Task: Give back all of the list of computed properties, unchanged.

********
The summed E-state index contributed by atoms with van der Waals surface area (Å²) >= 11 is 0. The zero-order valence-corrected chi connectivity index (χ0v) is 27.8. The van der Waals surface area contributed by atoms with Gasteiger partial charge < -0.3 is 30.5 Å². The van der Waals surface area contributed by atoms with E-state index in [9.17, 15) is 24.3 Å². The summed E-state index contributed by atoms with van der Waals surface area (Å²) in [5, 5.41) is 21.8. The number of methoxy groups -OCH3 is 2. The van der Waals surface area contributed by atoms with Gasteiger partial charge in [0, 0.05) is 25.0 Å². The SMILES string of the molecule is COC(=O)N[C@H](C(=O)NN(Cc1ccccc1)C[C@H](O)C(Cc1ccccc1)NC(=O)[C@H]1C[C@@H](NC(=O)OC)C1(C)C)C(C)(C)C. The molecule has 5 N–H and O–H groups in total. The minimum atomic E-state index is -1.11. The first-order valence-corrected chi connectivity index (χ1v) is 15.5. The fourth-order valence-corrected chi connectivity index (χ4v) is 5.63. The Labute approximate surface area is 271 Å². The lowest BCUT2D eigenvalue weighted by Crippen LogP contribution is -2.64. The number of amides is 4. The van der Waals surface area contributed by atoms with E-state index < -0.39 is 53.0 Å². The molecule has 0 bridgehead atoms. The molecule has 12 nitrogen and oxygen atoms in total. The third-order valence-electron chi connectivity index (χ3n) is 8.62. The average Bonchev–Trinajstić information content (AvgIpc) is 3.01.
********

The summed E-state index contributed by atoms with van der Waals surface area (Å²) >= 11 is 0. The zero-order valence-corrected chi connectivity index (χ0v) is 27.8. The van der Waals surface area contributed by atoms with Gasteiger partial charge < -0.3 is 30.5 Å². The van der Waals surface area contributed by atoms with E-state index in [9.17, 15) is 24.3 Å². The summed E-state index contributed by atoms with van der Waals surface area (Å²) in [5, 5.41) is 21.8. The number of methoxy groups -OCH3 is 2. The van der Waals surface area contributed by atoms with Gasteiger partial charge in [0, 0.05) is 25.0 Å². The SMILES string of the molecule is COC(=O)N[C@H](C(=O)NN(Cc1ccccc1)C[C@H](O)C(Cc1ccccc1)NC(=O)[C@H]1C[C@@H](NC(=O)OC)C1(C)C)C(C)(C)C. The molecule has 5 N–H and O–H groups in total. The minimum atomic E-state index is -1.11. The first-order valence-corrected chi connectivity index (χ1v) is 15.5. The fourth-order valence-corrected chi connectivity index (χ4v) is 5.63. The Labute approximate surface area is 271 Å². The lowest BCUT2D eigenvalue weighted by Crippen LogP contribution is -2.64. The number of amides is 4. The van der Waals surface area contributed by atoms with E-state index < -0.39 is 53.0 Å². The molecule has 0 bridgehead atoms. The molecule has 12 nitrogen and oxygen atoms in total. The third-order valence-electron chi connectivity index (χ3n) is 8.62. The average Bonchev–Trinajstić information content (AvgIpc) is 3.01.